Why don't pro snowboarders ever wear helmets in movies? - Page 3 - Snowboarding Forum - Snowboard Enthusiast Forums
SnowboardingForum.com is the premier Forum on the internet. Registered Users do not see the above ads.
Reply
 
LinkBack Thread Tools Display Modes
Old 01-17-2012, 02:00 PM   #21 (permalink)
-LIFETIME MEMBER-
 
SnowRock's Avatar
 
Join Date: Feb 2011
Location: NW NJ via NYC
Posts: 208
Default

Somewhat relevant to this discussion, just saw this in today's Wall Street Journal
Quote:
Originally Posted by WSJ
Where Snowboard Injuries Are

An analysis of snowboarding accidents published in the American Journal of Sports Medicine found significant differences in the location and severity of head injuries in beginners compared with experienced snowboarders.

Experienced snowboarders were more likely to have frontal-region injuries.

The study used data on 2,367 snowboarders, including 959 beginners and 1,408 experienced intermediates or experts, injured in northern Japan from 1999 to 2008. The average age was 24.

Falls accounted for 71% of beginner injuries. Among experienced snowboarders, falls and collisions accounted for 44% and 32%, respectively. Both groups suffered injuries most often in the occipital region at the back of the head. Experienced snowboarders were more likely to have frontal-region injuries.

Researchers said experienced snowboarders had more collisions with trees and other snowboarders and skiers. They also had more facial bone and head fractures than beginners.

Less than 2% of the beginners and 9% of the experienced snowboarders wore helmets. But this had little effect on severe intracranial injuries, which affected 3% of helmeted snowboarders and 2% of those without helmets. Helmets lead to more risk-taking and may not provide effective head protection, the report said.

Caveat: Beginner and experienced snowboarders weren't clearly defined.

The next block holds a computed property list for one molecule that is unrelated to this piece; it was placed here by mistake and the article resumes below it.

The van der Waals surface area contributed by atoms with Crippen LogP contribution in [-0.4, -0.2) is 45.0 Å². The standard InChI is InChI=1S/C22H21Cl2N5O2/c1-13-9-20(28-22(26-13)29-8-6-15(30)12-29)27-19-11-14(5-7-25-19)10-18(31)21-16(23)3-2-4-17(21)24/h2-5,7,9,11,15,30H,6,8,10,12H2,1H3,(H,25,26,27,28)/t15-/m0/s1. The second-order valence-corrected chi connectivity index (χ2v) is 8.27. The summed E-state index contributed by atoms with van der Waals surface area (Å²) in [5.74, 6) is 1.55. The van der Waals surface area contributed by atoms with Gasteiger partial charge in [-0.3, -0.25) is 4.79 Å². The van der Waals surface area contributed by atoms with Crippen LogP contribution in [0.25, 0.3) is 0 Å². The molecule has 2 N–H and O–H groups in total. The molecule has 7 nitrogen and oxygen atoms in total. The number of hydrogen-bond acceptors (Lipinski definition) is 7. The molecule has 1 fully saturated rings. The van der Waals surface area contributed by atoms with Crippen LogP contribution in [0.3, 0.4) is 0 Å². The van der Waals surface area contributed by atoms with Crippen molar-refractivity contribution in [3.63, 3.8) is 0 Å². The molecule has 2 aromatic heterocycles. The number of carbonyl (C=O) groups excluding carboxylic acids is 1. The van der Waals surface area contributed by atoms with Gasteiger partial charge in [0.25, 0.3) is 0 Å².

What I think is interesting is in bold.. basically, if you are going to really f up your head, the helmet isn't going to save you. I do think for more minor falls/accidents they do their job well, but they have their limits.

I bought a helmet last year (first year back on the snow in 5), and wear it most of the time. Its comfortable and warm and I see no reason not to... though yesterday for some reason I didn't throw it on.
SnowRock is offline   Reply With Quote
Sponsored Links
Advertisement
 
Old 01-17-2012, 02:20 PM   #22 (permalink)
Senior Member
 
GreatScott's Avatar
 
Join Date: Jan 2011
Location: Los Angeles
Posts: 223
Default

I ride with a helmet to protect me from cracking my skull on jibs, trees and noobs. Thinking that a helmet is going to keep your brain from smashing up into the front of your skull is dumb. A helmet is not going to save you from a concussion.
GreatScott is offline   Reply With Quote
Old 01-17-2012, 02:27 PM   #23 (permalink)
Leo
-LIFETIME MEMBER-
 
Leo's Avatar
 
Join Date: Nov 2009
Location: Detroit Area
Posts: 6,230
Default

I'd also like to see complimentary statistics on how educated those with helmeted injuries were on the proper usage and limitations of said helmets.

Also, it's talking about severe head injuries.

Furthermore, it states that less than 2% of beginners wore helmets and less than 9, again, 9% of EXPERIENCED riders wore them. The statistic itself said that experienced riders had more head injuries. Significantly more experienced riders wore helmets than beginners. So of course, you're going to see more severe helmeted injuries when most of the helmeted riders were experienced who obviously take more risks. By the way, do the math on that. 8% of 1408 vs 1% of 959. Huge difference. We're talking around 113 experienced riders wearing helmets in this sample vs around 10 beginners wearing them.